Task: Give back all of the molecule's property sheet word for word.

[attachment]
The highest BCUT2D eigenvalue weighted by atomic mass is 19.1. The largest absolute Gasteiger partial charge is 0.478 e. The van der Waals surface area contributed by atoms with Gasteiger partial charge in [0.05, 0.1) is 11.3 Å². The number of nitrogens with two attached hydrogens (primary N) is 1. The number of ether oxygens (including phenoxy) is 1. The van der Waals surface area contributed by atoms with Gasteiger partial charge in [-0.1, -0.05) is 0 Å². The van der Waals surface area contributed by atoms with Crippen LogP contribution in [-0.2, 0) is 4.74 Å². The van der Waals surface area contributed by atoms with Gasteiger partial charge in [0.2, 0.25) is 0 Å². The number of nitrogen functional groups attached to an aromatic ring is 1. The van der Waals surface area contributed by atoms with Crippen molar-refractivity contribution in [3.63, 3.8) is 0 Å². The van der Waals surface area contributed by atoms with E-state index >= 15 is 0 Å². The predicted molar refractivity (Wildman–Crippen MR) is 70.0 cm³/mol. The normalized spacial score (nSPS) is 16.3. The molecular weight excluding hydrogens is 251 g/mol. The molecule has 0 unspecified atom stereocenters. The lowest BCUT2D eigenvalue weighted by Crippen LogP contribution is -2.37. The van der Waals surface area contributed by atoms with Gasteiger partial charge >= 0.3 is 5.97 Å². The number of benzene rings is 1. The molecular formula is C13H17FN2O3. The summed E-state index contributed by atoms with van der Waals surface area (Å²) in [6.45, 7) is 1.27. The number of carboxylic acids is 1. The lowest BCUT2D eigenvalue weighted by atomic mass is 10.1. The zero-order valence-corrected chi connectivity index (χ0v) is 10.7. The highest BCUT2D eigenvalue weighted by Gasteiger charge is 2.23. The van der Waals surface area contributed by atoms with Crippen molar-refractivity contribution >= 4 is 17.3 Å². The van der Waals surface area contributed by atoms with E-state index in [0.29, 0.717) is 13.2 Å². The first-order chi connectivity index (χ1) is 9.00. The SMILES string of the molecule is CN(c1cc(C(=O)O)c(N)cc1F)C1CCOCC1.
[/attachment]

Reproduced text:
The highest BCUT2D eigenvalue weighted by atomic mass is 19.1. The largest absolute Gasteiger partial charge is 0.478 e. The van der Waals surface area contributed by atoms with Gasteiger partial charge in [0.05, 0.1) is 11.3 Å². The number of nitrogens with two attached hydrogens (primary N) is 1. The number of ether oxygens (including phenoxy) is 1. The van der Waals surface area contributed by atoms with Gasteiger partial charge in [-0.1, -0.05) is 0 Å². The van der Waals surface area contributed by atoms with Crippen LogP contribution in [-0.2, 0) is 4.74 Å². The van der Waals surface area contributed by atoms with Gasteiger partial charge in [0.2, 0.25) is 0 Å². The number of nitrogen functional groups attached to an aromatic ring is 1. The van der Waals surface area contributed by atoms with Crippen molar-refractivity contribution in [3.63, 3.8) is 0 Å². The van der Waals surface area contributed by atoms with E-state index >= 15 is 0 Å². The predicted molar refractivity (Wildman–Crippen MR) is 70.0 cm³/mol. The normalized spacial score (nSPS) is 16.3. The molecular weight excluding hydrogens is 251 g/mol. The molecule has 0 unspecified atom stereocenters. The lowest BCUT2D eigenvalue weighted by Crippen LogP contribution is -2.37. The van der Waals surface area contributed by atoms with Gasteiger partial charge >= 0.3 is 5.97 Å². The number of benzene rings is 1. The molecular formula is C13H17FN2O3. The summed E-state index contributed by atoms with van der Waals surface area (Å²) in [6.45, 7) is 1.27. The number of carboxylic acids is 1. The lowest BCUT2D eigenvalue weighted by atomic mass is 10.1. The zero-order valence-corrected chi connectivity index (χ0v) is 10.7. The highest BCUT2D eigenvalue weighted by Gasteiger charge is 2.23. The van der Waals surface area contributed by atoms with Crippen molar-refractivity contribution >= 4 is 17.3 Å². The van der Waals surface area contributed by atoms with E-state index in [0.29, 0.717) is 13.2 Å². The first-order chi connectivity index (χ1) is 9.00. The SMILES string of the molecule is CN(c1cc(C(=O)O)c(N)cc1F)C1CCOCC1.